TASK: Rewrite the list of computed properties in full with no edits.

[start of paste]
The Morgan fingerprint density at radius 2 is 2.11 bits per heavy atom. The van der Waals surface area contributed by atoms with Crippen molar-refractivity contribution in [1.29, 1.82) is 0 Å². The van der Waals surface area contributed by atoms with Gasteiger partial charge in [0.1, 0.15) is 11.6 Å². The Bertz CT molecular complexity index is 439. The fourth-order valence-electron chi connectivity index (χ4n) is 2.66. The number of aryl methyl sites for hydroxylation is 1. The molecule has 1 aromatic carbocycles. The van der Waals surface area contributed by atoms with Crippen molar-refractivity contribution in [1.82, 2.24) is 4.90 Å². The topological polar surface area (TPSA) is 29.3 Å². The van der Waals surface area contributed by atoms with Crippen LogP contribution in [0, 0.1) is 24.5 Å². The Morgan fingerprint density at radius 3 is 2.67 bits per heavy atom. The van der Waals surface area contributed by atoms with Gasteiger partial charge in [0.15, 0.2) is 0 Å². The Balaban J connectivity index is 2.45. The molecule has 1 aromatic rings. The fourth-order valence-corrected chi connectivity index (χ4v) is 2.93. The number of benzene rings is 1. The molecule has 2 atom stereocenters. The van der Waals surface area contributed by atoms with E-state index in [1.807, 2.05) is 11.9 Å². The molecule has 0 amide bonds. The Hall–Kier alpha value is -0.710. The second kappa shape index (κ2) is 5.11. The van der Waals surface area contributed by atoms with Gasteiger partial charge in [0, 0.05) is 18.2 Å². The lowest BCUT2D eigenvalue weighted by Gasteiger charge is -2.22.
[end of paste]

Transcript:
The Morgan fingerprint density at radius 2 is 2.11 bits per heavy atom. The van der Waals surface area contributed by atoms with Crippen molar-refractivity contribution in [1.29, 1.82) is 0 Å². The van der Waals surface area contributed by atoms with Gasteiger partial charge in [0.1, 0.15) is 11.6 Å². The Bertz CT molecular complexity index is 439. The fourth-order valence-electron chi connectivity index (χ4n) is 2.66. The number of aryl methyl sites for hydroxylation is 1. The molecule has 1 aromatic carbocycles. The van der Waals surface area contributed by atoms with Crippen molar-refractivity contribution in [1.82, 2.24) is 4.90 Å². The topological polar surface area (TPSA) is 29.3 Å². The van der Waals surface area contributed by atoms with Crippen LogP contribution in [0, 0.1) is 24.5 Å². The Morgan fingerprint density at radius 3 is 2.67 bits per heavy atom. The van der Waals surface area contributed by atoms with Gasteiger partial charge in [0.15, 0.2) is 0 Å². The Balaban J connectivity index is 2.45. The molecule has 1 aromatic rings. The fourth-order valence-corrected chi connectivity index (χ4v) is 2.93. The number of benzene rings is 1. The molecule has 2 atom stereocenters. The van der Waals surface area contributed by atoms with E-state index in [1.807, 2.05) is 11.9 Å². The molecule has 0 amide bonds. The Hall–Kier alpha value is -0.710. The second kappa shape index (κ2) is 5.11. The van der Waals surface area contributed by atoms with Gasteiger partial charge in [0, 0.05) is 18.2 Å². The lowest BCUT2D eigenvalue weighted by Gasteiger charge is -2.22.